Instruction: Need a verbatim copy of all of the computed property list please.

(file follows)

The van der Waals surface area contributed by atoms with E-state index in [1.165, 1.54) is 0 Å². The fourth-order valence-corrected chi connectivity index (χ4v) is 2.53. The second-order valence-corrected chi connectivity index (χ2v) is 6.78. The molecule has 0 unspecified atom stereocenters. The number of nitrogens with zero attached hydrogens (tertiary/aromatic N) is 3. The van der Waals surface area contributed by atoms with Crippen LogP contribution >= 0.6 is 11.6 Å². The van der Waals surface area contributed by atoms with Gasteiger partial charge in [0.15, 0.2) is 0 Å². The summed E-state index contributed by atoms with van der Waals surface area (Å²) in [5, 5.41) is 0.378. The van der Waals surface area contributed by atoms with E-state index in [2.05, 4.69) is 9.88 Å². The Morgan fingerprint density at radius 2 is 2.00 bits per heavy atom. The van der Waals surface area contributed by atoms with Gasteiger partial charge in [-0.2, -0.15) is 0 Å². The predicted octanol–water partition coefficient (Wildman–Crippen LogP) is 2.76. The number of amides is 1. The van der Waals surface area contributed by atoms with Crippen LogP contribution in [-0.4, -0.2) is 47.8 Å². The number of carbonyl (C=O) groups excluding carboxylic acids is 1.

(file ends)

The van der Waals surface area contributed by atoms with E-state index in [1.165, 1.54) is 0 Å². The fourth-order valence-corrected chi connectivity index (χ4v) is 2.53. The second-order valence-corrected chi connectivity index (χ2v) is 6.78. The molecule has 0 unspecified atom stereocenters. The number of nitrogens with zero attached hydrogens (tertiary/aromatic N) is 3. The van der Waals surface area contributed by atoms with Crippen LogP contribution >= 0.6 is 11.6 Å². The van der Waals surface area contributed by atoms with Gasteiger partial charge in [0.15, 0.2) is 0 Å². The summed E-state index contributed by atoms with van der Waals surface area (Å²) in [5, 5.41) is 0.378. The van der Waals surface area contributed by atoms with E-state index in [2.05, 4.69) is 9.88 Å². The Morgan fingerprint density at radius 2 is 2.00 bits per heavy atom. The van der Waals surface area contributed by atoms with Gasteiger partial charge in [-0.2, -0.15) is 0 Å². The predicted octanol–water partition coefficient (Wildman–Crippen LogP) is 2.76. The number of amides is 1. The van der Waals surface area contributed by atoms with Crippen LogP contribution in [-0.4, -0.2) is 47.8 Å². The number of carbonyl (C=O) groups excluding carboxylic acids is 1.